Mr. Sponge was a good-looking, rather vulgar-looking man. At a distance-say ten yards-his height, figure, and carriage gave him somewhat of a commanding appearance, but this was rather marred by a jerky, twitchy, uneasy sort of air, that too plainly showed he was not the natural, or what the lower orders call the real gentleman. Not that Sponge was shy. Far from it. He never hesitated about offering to a lady after a three days' acquaintance, or in asking a gentleman to take him a horse in over-night, with whom he might chance to come in contact in the hunting-field. And he did it all in such a cool, off-hand, matter-of-course sort of way, that people who would have stared with astonishment if anybody else had hinted at such a proposal, really seemed to come into the humour and spirit of the thing, and to look upon it rather as a matter of course than otherwise. Then his dexterity in getting into people's houses was only equalled by the difficulty of getting him out again, but this we must waive for the present in favour of his portraiture.

In height, Mr. Sponge was above the middle size-five feet eleven or so-with a well borne up, not badly shaped, closely cropped oval head, a tolerably good, but somewhat receding forehead, bright hazel eyes, Roman nose, with carefully tended whiskers, reaching the corners of a well-formed mouth, and thence descending in semicircles into a vast expanse of hair beneath the chin.

Having mentioned Mr. Sponge's groomy gait and horsey propensities, it were almost needless to say that his dress was in the sporting style-you saw what he was by his clothes. Every article seemed to be made to defy the utmost rigour of the elements. His hat (Lincoln and Bennett) was hard and heavy. It sounded upon an entrance-hall table like a drum. A little magical loop in the lining explained the cause of its weight. Somehow, his hats were never either old or new-not that he bought them second-hand, but when he got a new one he took its 'long-coat' off, as he call

ed it, with a singeing lamp, and made it look as if it had undergone a few probationary showers.

When a good London hat recedes to a certain point, it gets no worse; it is not like a country-made thing that keeps going and going until it declines into a thing with no sort of resemblance to its original self. Barring its weight and hardness, the Sponge hat had no particular character apart from the Sponge head. It was not one of those punty ovals or Cheshire-cheese flats, or curly-sided things that enables one to say who is in a house and who is not, by a glance at the hats in the entrance, but it was just a quiet, round hat, without anything remarkable, either in the binding, the lining, or the band, but still it was a very becoming hat when Sponge had it on. There is a great deal of character in hats. We have seen hats that bring the owners to the recollection far more forcibly than the generality of portraits. But to our hero.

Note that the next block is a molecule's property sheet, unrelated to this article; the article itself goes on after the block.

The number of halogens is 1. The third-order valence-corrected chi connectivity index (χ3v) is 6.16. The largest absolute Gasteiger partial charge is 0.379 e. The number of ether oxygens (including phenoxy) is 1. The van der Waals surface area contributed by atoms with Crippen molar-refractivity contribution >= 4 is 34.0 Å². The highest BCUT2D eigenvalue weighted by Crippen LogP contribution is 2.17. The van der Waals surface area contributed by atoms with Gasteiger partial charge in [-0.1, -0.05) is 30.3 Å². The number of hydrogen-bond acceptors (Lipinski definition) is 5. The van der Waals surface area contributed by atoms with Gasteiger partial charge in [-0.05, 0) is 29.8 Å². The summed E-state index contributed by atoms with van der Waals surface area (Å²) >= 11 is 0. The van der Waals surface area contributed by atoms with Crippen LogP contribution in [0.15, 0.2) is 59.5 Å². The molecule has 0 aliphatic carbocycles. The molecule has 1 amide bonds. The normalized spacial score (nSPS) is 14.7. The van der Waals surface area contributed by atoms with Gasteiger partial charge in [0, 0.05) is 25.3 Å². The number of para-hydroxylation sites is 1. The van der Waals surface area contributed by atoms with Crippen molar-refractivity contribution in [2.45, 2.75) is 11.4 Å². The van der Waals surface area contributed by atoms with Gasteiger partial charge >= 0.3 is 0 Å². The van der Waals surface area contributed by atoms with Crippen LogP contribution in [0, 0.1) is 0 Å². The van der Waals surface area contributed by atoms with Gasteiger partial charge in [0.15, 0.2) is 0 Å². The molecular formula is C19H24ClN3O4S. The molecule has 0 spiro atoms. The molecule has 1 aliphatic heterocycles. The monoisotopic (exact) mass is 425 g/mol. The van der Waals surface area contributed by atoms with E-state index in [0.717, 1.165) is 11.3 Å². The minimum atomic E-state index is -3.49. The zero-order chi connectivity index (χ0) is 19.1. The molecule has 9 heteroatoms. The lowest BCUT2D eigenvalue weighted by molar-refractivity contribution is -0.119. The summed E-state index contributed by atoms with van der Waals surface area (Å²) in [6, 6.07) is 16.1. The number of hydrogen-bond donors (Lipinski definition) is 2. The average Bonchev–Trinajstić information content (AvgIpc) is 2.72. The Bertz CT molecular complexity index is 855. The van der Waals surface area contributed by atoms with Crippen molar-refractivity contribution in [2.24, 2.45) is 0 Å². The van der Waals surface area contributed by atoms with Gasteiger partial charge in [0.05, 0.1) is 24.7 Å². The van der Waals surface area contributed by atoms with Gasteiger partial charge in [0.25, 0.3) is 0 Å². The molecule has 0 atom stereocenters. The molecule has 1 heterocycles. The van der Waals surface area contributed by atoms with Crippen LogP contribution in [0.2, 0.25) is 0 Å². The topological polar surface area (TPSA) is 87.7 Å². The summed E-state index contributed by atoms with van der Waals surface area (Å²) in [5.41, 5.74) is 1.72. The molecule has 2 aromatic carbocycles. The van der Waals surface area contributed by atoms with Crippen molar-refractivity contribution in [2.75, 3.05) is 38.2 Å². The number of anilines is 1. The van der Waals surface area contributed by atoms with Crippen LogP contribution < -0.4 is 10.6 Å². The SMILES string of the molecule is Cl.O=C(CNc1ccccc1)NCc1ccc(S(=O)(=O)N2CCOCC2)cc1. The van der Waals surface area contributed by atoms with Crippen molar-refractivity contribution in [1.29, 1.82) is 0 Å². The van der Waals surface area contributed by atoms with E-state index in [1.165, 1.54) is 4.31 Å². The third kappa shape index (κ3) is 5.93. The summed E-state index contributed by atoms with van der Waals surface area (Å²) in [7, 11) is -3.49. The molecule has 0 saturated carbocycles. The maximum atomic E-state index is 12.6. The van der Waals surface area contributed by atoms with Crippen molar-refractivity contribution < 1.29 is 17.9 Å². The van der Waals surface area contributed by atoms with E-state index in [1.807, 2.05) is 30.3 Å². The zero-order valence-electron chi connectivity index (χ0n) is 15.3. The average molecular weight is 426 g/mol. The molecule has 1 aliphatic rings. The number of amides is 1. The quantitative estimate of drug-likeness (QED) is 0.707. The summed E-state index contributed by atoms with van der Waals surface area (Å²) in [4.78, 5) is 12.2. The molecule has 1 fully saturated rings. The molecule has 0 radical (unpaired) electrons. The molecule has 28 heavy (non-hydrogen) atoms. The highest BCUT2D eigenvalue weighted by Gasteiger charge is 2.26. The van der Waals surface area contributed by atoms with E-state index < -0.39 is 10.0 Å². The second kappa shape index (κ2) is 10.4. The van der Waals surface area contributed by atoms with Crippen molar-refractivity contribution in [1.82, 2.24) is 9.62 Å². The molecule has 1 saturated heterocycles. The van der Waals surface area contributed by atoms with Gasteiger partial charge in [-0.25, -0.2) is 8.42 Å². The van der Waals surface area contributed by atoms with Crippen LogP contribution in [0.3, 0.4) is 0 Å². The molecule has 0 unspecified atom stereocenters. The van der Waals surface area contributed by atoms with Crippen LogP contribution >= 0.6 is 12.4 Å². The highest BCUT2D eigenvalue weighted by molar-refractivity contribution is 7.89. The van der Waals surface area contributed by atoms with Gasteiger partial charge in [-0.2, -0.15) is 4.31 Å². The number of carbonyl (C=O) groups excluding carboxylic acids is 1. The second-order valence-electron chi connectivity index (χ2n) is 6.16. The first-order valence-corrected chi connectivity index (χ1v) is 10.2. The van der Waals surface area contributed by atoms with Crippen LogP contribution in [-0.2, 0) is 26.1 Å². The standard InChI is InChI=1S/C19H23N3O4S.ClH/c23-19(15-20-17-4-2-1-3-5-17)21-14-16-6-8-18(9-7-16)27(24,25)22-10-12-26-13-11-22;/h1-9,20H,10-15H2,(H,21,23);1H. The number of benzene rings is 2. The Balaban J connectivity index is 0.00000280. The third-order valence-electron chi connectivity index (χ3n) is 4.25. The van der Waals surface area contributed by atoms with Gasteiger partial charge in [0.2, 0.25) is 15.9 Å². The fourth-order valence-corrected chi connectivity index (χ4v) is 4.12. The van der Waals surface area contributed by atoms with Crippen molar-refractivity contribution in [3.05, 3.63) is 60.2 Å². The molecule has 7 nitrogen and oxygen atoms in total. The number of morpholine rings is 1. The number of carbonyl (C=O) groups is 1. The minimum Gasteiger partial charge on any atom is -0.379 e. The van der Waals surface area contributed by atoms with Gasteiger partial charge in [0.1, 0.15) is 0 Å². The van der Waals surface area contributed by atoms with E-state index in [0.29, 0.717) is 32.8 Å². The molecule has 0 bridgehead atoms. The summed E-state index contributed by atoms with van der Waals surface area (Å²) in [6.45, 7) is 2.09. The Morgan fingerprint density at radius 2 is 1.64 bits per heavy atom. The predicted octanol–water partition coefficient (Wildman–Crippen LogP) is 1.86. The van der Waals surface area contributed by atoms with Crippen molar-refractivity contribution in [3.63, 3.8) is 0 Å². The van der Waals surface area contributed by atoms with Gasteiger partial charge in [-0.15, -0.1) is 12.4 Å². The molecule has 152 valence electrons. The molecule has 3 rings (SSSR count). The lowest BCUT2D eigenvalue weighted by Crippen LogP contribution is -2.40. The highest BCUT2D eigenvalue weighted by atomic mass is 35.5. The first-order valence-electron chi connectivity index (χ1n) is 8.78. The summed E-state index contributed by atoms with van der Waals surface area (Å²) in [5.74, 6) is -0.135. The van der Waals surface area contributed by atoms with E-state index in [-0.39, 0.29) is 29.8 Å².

That there may be a dandified simplicity in dress, is exemplified every day by our friends the Quakers, who adorn their beautiful brown Saxony coats with little inside velvet collars and fancy silk buttons, and even the severe order of sporting costume adopted by our friend Mr. Sponge is not devoid of capability in the way of tasteful adaptation. This Mr. Sponge chiefly showed in promoting a resemblance between his neck-cloths and waistcoats. Thus, if he wore a cream-coloured cravat, he would have a buff-coloured waistcoat, if a striped waistcoat, then the starcher would be imbued with somewhat of the same colour and pattern. The ties of these varied with their texture. The silk ones terminated in a sort of coaching fold, and were secured by a golden fox-head pin, while the striped starchers, with the aid of a pin on each side, just made a neat, unpretending tie in the middle, a sort of miniature of the flagrant, flyaway, Mile-End ones of aspiring youth of the present day. His coats were of the single-breasted cut-away order, with pockets outside, and generally either Oxford mixture or some dark colour, that required you to place him in a favourable light to say what it was.